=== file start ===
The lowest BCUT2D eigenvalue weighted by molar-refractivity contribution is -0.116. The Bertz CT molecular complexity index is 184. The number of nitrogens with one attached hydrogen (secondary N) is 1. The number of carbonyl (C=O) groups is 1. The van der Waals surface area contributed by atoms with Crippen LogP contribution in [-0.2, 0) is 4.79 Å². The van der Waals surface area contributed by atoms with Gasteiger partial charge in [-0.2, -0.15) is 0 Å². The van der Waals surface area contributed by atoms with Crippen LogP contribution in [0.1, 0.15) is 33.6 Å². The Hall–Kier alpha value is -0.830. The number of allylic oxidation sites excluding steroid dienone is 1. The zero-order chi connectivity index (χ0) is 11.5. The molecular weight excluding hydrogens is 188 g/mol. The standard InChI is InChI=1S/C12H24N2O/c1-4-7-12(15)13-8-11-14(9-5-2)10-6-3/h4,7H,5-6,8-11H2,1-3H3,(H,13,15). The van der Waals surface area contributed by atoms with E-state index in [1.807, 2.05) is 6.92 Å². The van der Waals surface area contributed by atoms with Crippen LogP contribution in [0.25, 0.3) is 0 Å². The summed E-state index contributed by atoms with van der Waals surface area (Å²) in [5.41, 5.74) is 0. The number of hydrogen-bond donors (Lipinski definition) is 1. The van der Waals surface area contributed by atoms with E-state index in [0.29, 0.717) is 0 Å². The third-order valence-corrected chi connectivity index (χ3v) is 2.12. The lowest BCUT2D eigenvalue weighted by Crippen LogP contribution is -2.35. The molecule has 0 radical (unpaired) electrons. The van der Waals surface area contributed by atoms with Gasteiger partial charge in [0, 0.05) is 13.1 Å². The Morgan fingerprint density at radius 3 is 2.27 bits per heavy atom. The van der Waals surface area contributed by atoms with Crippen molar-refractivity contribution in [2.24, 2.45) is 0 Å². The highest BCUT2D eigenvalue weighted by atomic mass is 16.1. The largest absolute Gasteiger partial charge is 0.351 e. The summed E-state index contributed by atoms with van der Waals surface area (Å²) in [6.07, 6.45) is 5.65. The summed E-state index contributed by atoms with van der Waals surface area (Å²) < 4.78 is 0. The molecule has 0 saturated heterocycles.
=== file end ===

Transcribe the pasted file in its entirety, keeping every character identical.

The lowest BCUT2D eigenvalue weighted by molar-refractivity contribution is -0.116. The Bertz CT molecular complexity index is 184. The number of nitrogens with one attached hydrogen (secondary N) is 1. The number of carbonyl (C=O) groups is 1. The van der Waals surface area contributed by atoms with Crippen LogP contribution in [-0.2, 0) is 4.79 Å². The van der Waals surface area contributed by atoms with Gasteiger partial charge in [-0.2, -0.15) is 0 Å². The van der Waals surface area contributed by atoms with Crippen LogP contribution in [0.1, 0.15) is 33.6 Å². The Hall–Kier alpha value is -0.830. The number of allylic oxidation sites excluding steroid dienone is 1. The zero-order chi connectivity index (χ0) is 11.5. The molecular weight excluding hydrogens is 188 g/mol. The standard InChI is InChI=1S/C12H24N2O/c1-4-7-12(15)13-8-11-14(9-5-2)10-6-3/h4,7H,5-6,8-11H2,1-3H3,(H,13,15). The van der Waals surface area contributed by atoms with E-state index in [1.807, 2.05) is 6.92 Å². The van der Waals surface area contributed by atoms with Crippen LogP contribution in [0.25, 0.3) is 0 Å². The summed E-state index contributed by atoms with van der Waals surface area (Å²) in [5.41, 5.74) is 0. The number of hydrogen-bond donors (Lipinski definition) is 1. The van der Waals surface area contributed by atoms with E-state index in [0.29, 0.717) is 0 Å². The third-order valence-corrected chi connectivity index (χ3v) is 2.12. The lowest BCUT2D eigenvalue weighted by Crippen LogP contribution is -2.35. The molecule has 0 radical (unpaired) electrons. The van der Waals surface area contributed by atoms with Gasteiger partial charge in [0, 0.05) is 13.1 Å². The Morgan fingerprint density at radius 3 is 2.27 bits per heavy atom. The van der Waals surface area contributed by atoms with Crippen molar-refractivity contribution in [2.24, 2.45) is 0 Å². The highest BCUT2D eigenvalue weighted by atomic mass is 16.1. The largest absolute Gasteiger partial charge is 0.351 e. The summed E-state index contributed by atoms with van der Waals surface area (Å²) in [6.07, 6.45) is 5.65. The summed E-state index contributed by atoms with van der Waals surface area (Å²) < 4.78 is 0. The molecule has 0 saturated heterocycles.